Dr. Josephsson’s research has focused on activity in relation to creativity, involvement, and participation for people with chronic disabilities. His expertise in the narrative tradition of research emphasizes the everyday lived experiences of people. Dr. Josephsson’s contributions to occupational therapy and occupational science are significant and it was an honor to host him for the 2016 Mitchell Symposium.
The Mitchell Symposium consists of a formal public lecture, a scholarly seminar with doctoral students and faculty, a lunch meeting with the MSOT students, and individual meetings with students and faculty. The event is named in honor and memory of Dr. Marlys Mitchell, the founder of the master’s program in occupational therapy at UNC.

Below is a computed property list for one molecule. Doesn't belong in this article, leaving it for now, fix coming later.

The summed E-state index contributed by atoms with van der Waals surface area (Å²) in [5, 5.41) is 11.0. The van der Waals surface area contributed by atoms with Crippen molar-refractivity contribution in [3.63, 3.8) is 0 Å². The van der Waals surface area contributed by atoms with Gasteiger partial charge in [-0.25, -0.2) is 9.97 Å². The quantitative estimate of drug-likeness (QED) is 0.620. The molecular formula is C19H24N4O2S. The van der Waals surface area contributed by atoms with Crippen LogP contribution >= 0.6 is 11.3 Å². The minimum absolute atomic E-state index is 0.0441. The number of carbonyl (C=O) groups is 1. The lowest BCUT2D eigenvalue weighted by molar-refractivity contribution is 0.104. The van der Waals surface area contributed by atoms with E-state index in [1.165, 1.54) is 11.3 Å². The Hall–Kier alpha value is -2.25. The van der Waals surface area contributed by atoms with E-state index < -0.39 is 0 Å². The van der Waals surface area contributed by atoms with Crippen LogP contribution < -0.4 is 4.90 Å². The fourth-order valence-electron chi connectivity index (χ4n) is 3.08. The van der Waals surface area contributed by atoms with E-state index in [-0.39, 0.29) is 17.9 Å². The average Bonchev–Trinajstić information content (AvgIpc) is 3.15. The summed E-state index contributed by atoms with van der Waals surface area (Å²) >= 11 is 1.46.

Dr. Josephsson’s public lecture titled “Transactional Perspectives on Occupations: Missed Possibilities in Research and Practice” emphasized the need for occupational therapists and occupational scientists to take a holistic approach to viewing humans and their actions. Dr. Josephsson highlighted the tendency for researchers, theorists, and clinicians to study, articulate, and rehabilitate human action in reductionist terms. He argued that the development of theoretical concepts, and associated language, tends to reify action into separable parts which poorly reflect the wholeness of the lived experience. Dr. Josephsson’s presentation pushed the boundaries of students’ theoretical and practical understandings of meaningful action and has subsequently fueled numerous discussions regarding how to build onto his ideas.